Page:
I have written about the great impact my dad had on my manhood and ministerial life, but it was mom always working quietly behind the scenes that shaped my character. As most moms are, she was always there working, praying and believing in me.

She raised seven children almost single-handedly. Dad was always on the road as a traveling minister. She was a Proverbs 31 woman who was a homemaker as well as one who had to be employed outside the home.

There are so many memories I have of her, but two things stand out in my mind as I write of her:

Mom picked a lot of cotton as well as worked for many years at Sherman Steam Laundry. Both were hot, sweaty jobs. After completing her work week on Saturday at the laundry, she would take her meager little check and walk to the city square in Sherman making payments on items she had purchased on credit for her children. She was faithful to do this every week. It was her diligence in paying her bills on time that taught me honesty, faithfulness and integrity. She would remind me that it was your name and testimony that was most valuable in life.

She was a pastor’s wife for over fifty years and this was a job within itself. I will never forget the night I surrendered to do God’s will and become a preacher. Dad cried when I told him of my decision. Mom cried as well, but for a different reason. She was concerned about what my wife Anne would be facing as a pastor’s wife. She knew about the loneliness, the hardships, the sometimes scrutiny and rejection of her children, but she accepted it because she knew God’s hand was on my life and she wanted my new bride and me to be happy.

Mom was not an outwardly religious person, but she was a very inwardly spiritual woman. It took me years as a minister to understand the difference. While some women are called beyond the duties of their home to a more visible ministry, others, like my Mom were always working behind the scenes.

She is with the Lord today, and I am quite sure upon her arrival in heaven she tried to slip in quietly and go unnoticed. Mom, thanks for who you were and all you did for your family. We love you!

SOAP Son of a Preacher


Dad left me wealthy

OK, so I only got $700.00 when dad died. It could have been more, but my two brothers and four sisters thought it best that we divide it equally.

Since then, I have learned that money may make one rich, but being wealthy is something totally different. My dad left his kids wealthy.

A spiritual legacy is one of the greatest possessions you can leave your kids.

I was reminded of this several years ago when I drove into our hometown to take care of some family business. This was years after mom and dad had both gone home to be with the Lord. The kind lady who checked me into the motel saw the name on my credit card and ask if I was related to Brother Corzine, known as “The Country Preacher”. I told her I was his youngest son. She proceeded to tell me the story that when she was a young girl how my dad had led her to Christ. You see, he was a part time school bus driver. One day she boarded the bus early, and as she sat there all alone he took out a New Testament and began to talk to her about trusting Christ. She said she would never forget him, or the day she prayed to receive Christ.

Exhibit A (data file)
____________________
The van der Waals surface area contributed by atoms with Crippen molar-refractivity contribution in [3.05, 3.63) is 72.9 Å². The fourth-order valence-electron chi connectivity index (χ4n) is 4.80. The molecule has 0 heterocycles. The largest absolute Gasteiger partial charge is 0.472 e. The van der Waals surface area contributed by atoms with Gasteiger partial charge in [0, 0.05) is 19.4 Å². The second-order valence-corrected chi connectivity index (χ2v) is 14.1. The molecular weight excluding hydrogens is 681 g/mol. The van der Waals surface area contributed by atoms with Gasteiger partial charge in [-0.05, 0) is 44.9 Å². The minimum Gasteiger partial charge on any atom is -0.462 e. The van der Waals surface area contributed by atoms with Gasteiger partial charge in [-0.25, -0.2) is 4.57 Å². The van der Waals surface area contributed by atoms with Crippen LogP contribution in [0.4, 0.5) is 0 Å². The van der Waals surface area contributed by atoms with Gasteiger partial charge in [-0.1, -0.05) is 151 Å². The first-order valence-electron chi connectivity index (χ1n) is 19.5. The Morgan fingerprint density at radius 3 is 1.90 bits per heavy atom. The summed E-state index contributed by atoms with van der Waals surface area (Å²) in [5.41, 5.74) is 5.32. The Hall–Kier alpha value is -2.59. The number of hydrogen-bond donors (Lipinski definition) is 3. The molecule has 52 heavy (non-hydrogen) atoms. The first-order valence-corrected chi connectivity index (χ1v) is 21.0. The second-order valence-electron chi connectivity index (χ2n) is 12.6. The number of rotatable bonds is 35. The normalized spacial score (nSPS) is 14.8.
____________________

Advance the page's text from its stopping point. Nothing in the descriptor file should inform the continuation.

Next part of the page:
That story really didn’t surprise me. All my life I've heard stories from people about the way my dad impacted their lives. My dad lived a long and fruitful life. His good and godly example helped shape me partly into the man I am today. My almost 56 years of life and 37 years of ministry have been influenced by his legacy.

That's the way it is supposed to be. When God told the nation of Israel to pass His teachings from one generation to the next, He established the definition of legacy. In Deuteronomy 6:6-25, God tells the parents of children to "teach them [the words of God] diligently to your sons and talk of them when you sit in your house and when you walk by the way and when you lie down and when you rise up."

God uses His people to build His Kingdom, and He wants each succeeding generation to know what He did and how they can be included.

I learned faithfulness from my dad. I learned how to be a gentleman. My dad took divided churches and brought them together. He was a consensus builder. He was kind and sensitive and he taught me how to deal with people out of kindness. He encouraged me to memorize scripture and taught me how to outline a sermon. He was a man of integrity and character and I wanted to be like him. He always taught me to stand for what's right even if no one else does. My dad showed me I could, without compromise, stand against anything that was wrong, but still be kind in my opposition. I've not always succeeded in that, but I've tried.

I always knew God led my dad and mother in the moves we made. They built into me the confidence to always trust the Lord's guidance.

Only God knows the number of people who have been touched as a result of the faithfulness of my dad. I know I am wealthy today because of him.

Who knows, maybe one day my son and daughters will be wealthy too.

SOAP Son of a Preacher